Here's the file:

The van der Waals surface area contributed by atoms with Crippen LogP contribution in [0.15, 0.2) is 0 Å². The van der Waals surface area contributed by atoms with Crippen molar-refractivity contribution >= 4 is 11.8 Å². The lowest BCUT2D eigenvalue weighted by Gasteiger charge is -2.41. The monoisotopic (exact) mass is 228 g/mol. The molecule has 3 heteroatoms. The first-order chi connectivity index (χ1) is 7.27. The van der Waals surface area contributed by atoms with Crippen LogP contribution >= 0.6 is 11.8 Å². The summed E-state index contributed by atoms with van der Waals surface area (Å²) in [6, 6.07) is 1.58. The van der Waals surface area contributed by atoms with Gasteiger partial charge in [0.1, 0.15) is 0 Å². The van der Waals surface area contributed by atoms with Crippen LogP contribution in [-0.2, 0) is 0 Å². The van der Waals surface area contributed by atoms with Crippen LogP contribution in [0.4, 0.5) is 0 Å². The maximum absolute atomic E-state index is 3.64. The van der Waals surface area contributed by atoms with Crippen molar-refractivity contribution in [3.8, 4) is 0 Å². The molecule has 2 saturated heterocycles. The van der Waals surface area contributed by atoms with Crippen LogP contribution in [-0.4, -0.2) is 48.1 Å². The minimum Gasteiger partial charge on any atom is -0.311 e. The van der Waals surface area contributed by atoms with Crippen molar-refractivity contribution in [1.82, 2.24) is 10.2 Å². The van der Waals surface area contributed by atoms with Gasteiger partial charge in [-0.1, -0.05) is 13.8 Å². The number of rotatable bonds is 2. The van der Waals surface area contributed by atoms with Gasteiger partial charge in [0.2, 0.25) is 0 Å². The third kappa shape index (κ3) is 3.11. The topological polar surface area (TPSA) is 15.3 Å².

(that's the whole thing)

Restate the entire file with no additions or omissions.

The van der Waals surface area contributed by atoms with Crippen LogP contribution in [0.15, 0.2) is 0 Å². The van der Waals surface area contributed by atoms with Crippen molar-refractivity contribution >= 4 is 11.8 Å². The lowest BCUT2D eigenvalue weighted by Gasteiger charge is -2.41. The monoisotopic (exact) mass is 228 g/mol. The molecule has 3 heteroatoms. The first-order chi connectivity index (χ1) is 7.27. The van der Waals surface area contributed by atoms with Crippen LogP contribution >= 0.6 is 11.8 Å². The summed E-state index contributed by atoms with van der Waals surface area (Å²) in [6, 6.07) is 1.58. The van der Waals surface area contributed by atoms with Gasteiger partial charge in [0.1, 0.15) is 0 Å². The van der Waals surface area contributed by atoms with Crippen LogP contribution in [-0.2, 0) is 0 Å². The van der Waals surface area contributed by atoms with Crippen LogP contribution in [0.4, 0.5) is 0 Å². The maximum absolute atomic E-state index is 3.64. The van der Waals surface area contributed by atoms with Crippen molar-refractivity contribution in [3.8, 4) is 0 Å². The molecule has 2 saturated heterocycles. The van der Waals surface area contributed by atoms with Crippen LogP contribution in [-0.4, -0.2) is 48.1 Å². The minimum Gasteiger partial charge on any atom is -0.311 e. The van der Waals surface area contributed by atoms with Crippen molar-refractivity contribution in [1.82, 2.24) is 10.2 Å². The van der Waals surface area contributed by atoms with Gasteiger partial charge in [-0.1, -0.05) is 13.8 Å². The number of rotatable bonds is 2. The van der Waals surface area contributed by atoms with Gasteiger partial charge in [0.2, 0.25) is 0 Å². The third kappa shape index (κ3) is 3.11. The topological polar surface area (TPSA) is 15.3 Å².